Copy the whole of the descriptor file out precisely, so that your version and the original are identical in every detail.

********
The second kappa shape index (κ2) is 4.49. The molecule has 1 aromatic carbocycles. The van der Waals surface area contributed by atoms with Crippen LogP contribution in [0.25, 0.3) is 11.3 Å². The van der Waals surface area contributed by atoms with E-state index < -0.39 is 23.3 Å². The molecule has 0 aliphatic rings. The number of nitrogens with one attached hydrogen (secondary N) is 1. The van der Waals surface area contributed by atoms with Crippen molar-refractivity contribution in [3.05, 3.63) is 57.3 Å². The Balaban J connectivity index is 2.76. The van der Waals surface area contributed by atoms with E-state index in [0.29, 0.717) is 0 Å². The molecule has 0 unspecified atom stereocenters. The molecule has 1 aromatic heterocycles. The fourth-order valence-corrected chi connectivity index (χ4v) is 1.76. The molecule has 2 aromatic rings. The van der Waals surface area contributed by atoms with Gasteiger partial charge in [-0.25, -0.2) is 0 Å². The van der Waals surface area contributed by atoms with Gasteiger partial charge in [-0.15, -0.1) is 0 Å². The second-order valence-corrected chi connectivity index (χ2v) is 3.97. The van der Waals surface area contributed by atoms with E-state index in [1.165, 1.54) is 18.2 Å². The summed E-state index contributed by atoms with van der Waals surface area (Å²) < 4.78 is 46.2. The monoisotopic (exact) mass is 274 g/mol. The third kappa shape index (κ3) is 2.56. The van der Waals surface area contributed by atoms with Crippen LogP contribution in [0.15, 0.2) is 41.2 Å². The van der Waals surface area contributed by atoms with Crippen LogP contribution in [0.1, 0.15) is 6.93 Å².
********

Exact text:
The second kappa shape index (κ2) is 4.49. The molecule has 1 aromatic carbocycles. The van der Waals surface area contributed by atoms with Crippen LogP contribution in [0.25, 0.3) is 11.3 Å². The van der Waals surface area contributed by atoms with E-state index < -0.39 is 23.3 Å². The molecule has 0 aliphatic rings. The number of nitrogens with one attached hydrogen (secondary N) is 1. The van der Waals surface area contributed by atoms with Crippen molar-refractivity contribution in [3.05, 3.63) is 57.3 Å². The Balaban J connectivity index is 2.76. The van der Waals surface area contributed by atoms with E-state index in [0.29, 0.717) is 0 Å². The molecule has 0 unspecified atom stereocenters. The molecule has 1 aromatic heterocycles. The fourth-order valence-corrected chi connectivity index (χ4v) is 1.76. The molecule has 2 aromatic rings. The van der Waals surface area contributed by atoms with Gasteiger partial charge in [-0.25, -0.2) is 0 Å². The van der Waals surface area contributed by atoms with Gasteiger partial charge in [-0.15, -0.1) is 0 Å². The second-order valence-corrected chi connectivity index (χ2v) is 3.97. The van der Waals surface area contributed by atoms with E-state index in [1.165, 1.54) is 18.2 Å². The summed E-state index contributed by atoms with van der Waals surface area (Å²) < 4.78 is 46.2. The monoisotopic (exact) mass is 274 g/mol. The third kappa shape index (κ3) is 2.56. The van der Waals surface area contributed by atoms with Crippen LogP contribution in [0.15, 0.2) is 41.2 Å². The van der Waals surface area contributed by atoms with Crippen LogP contribution in [0.1, 0.15) is 6.93 Å².